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Slovakian journalist investigating claims of tax fraud linked to ruling party shot dead

Source: The Guardian

Police chief says murder of reporter and his girlfriend is probably linked to his work
Daniel Boffey in Brussels and agencies
Mon 26 Feb 2018

A journalist investigating alleged tax fraud involving businessmen connected to Slovakia’s ruling party has been found murdered alongside his girlfriend.

Ján Kuciak, 27, and his fiancee, Martina Kušnírová, were discovered shot dead in the home they shared after worried relatives alerted police, saying it had been a week since they had heard from the couple.
Slovakia’s most senior police officer, Tibor Gašpar, told reporters the murders “likely have something to do with [Kuciak’s] investigative activities”.

The two bodies were found on Sunday evening in the town of Vel’ka Mača, east of the capital, Bratislava. Gašpar said the reporter was shot in the chest and Kušnírová in the head. He said they were thought to have been killed between Thursday and Sunday. There were signs that Kušnírová had tried to hide from her killer.
A €1m reward for information on the perpetrators has been made available by the Slovak government.
The prime minister, Robert Fico, said in a statement that if the attack was proven to be linked to the journalist’s work it would amount to an “an unprecedented attack on freedom of the press and democracy in Slovakia”.

Frans Timmermans, the vice-president of the European commission, tweeted: “Shocked by the murder of a journalist in the EU. No democracy can survive without the free press, which is why journalists deserve respect and protection. Our thoughts go out to the loved ones of Ján Kuciak & his girlfriend Martina Kušnírová. Justice must be served.”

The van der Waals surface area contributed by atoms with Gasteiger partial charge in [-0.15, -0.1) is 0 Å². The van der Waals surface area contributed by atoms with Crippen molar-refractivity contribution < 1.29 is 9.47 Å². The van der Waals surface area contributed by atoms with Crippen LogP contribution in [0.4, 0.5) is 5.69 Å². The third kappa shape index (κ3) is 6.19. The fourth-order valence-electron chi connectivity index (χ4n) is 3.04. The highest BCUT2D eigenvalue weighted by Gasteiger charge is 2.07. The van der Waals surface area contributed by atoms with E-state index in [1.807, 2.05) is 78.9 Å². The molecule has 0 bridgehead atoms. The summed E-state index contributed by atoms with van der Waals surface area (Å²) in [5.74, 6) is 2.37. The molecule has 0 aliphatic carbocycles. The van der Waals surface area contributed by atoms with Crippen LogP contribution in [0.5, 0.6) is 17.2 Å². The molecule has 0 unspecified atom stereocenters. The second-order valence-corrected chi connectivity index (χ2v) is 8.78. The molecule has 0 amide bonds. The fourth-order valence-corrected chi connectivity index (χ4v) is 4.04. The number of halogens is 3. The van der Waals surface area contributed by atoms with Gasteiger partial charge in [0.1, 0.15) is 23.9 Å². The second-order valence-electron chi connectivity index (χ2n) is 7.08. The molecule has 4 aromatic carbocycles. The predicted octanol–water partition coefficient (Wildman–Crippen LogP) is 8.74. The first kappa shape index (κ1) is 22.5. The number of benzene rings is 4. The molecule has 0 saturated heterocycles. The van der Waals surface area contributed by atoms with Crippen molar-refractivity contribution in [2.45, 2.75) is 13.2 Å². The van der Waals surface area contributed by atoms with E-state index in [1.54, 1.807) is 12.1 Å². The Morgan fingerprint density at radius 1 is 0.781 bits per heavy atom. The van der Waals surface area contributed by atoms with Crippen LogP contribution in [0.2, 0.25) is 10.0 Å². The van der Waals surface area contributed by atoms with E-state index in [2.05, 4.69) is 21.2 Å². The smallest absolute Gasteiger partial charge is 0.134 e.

Kuciak was working for the Aktuality.sk news website, where he focused mainly on tax evasion stories. His last piece was published on 9 February and covered a suspected tax fraud connected to a luxury apartment complex in Bratislava known as the Five Star Residence. The report identified suspicious transactions among five companies.
Kuciak had been covering the story for some time. In October 2017, he wrote on his Facebook page that he had reported to the general prosecutor’s office a threatening phone call from a local businessman involved in the apartments, Marian Kocner. “It has been 44 days since I filed a criminal complaint … for the threats. And the case probably does not even have a particular cop.”

Last year, the National Criminal Agency (NAKA) dropped an investigation into alleged tax fraud by Kocner, who had reportedly said that he would set up a website publishing information on the private lives of journalists reporting his case. Kocner has not commented on the murders.
Kuciak had also recently been investigating the suspected theft of EU funds destined for eastern Slovakian by the Italian mafia.

Gašpar said everyone who had been in touch with the journalist would be investigated Police would provide protection for an unspecified number of other reporters from Aktuality, he said, but gave no details of the measures to be taken.

Last year, the suspected use of the complex of the Five Star Residence apartments to commit tax fraud prompted thousands of protesters to take to the streets calling for the resignation of the interior minister, Robert Kaliňak, a close ally of Fico, over his business dealings with its developer, Ladislav Bašternák.
Bašternák has been investigated by the police over possible tax fraud. Kaliňak, who is number two in Fico’s Smer party, which leads Slovakia’s coalition government, is said to have a 17% stake in the developer’s companies. Both men have denied any wrongdoing.

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Mumbai Press Club
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Article posted on 28/02/2018

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